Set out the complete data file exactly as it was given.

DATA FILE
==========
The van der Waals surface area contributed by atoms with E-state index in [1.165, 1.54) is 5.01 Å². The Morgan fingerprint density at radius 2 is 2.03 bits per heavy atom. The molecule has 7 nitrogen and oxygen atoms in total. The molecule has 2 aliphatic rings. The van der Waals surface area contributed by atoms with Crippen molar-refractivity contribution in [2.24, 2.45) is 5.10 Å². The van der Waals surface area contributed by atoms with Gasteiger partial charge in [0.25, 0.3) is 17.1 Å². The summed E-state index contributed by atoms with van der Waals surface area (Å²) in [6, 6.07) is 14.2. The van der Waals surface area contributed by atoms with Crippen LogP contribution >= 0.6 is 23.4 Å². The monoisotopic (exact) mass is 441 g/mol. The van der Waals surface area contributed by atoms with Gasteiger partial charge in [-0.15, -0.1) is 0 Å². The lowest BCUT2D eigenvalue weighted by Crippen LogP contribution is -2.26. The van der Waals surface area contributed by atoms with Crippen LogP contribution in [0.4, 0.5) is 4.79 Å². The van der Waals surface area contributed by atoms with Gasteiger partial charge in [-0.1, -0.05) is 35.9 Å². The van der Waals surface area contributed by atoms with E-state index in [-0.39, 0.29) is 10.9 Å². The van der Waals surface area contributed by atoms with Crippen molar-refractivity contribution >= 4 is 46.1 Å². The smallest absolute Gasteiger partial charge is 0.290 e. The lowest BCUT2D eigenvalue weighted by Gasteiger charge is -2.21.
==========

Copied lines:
The van der Waals surface area contributed by atoms with E-state index in [1.165, 1.54) is 5.01 Å². The Morgan fingerprint density at radius 2 is 2.03 bits per heavy atom. The molecule has 7 nitrogen and oxygen atoms in total. The molecule has 2 aliphatic rings. The van der Waals surface area contributed by atoms with Crippen molar-refractivity contribution in [2.24, 2.45) is 5.10 Å². The van der Waals surface area contributed by atoms with Gasteiger partial charge in [0.25, 0.3) is 17.1 Å². The summed E-state index contributed by atoms with van der Waals surface area (Å²) in [6, 6.07) is 14.2. The van der Waals surface area contributed by atoms with Crippen LogP contribution >= 0.6 is 23.4 Å². The monoisotopic (exact) mass is 441 g/mol. The van der Waals surface area contributed by atoms with Gasteiger partial charge in [-0.15, -0.1) is 0 Å². The lowest BCUT2D eigenvalue weighted by Crippen LogP contribution is -2.26. The van der Waals surface area contributed by atoms with Crippen LogP contribution in [0.4, 0.5) is 4.79 Å². The van der Waals surface area contributed by atoms with Gasteiger partial charge in [-0.1, -0.05) is 35.9 Å². The van der Waals surface area contributed by atoms with E-state index in [-0.39, 0.29) is 10.9 Å². The van der Waals surface area contributed by atoms with Crippen molar-refractivity contribution >= 4 is 46.1 Å². The smallest absolute Gasteiger partial charge is 0.290 e. The lowest BCUT2D eigenvalue weighted by Gasteiger charge is -2.21.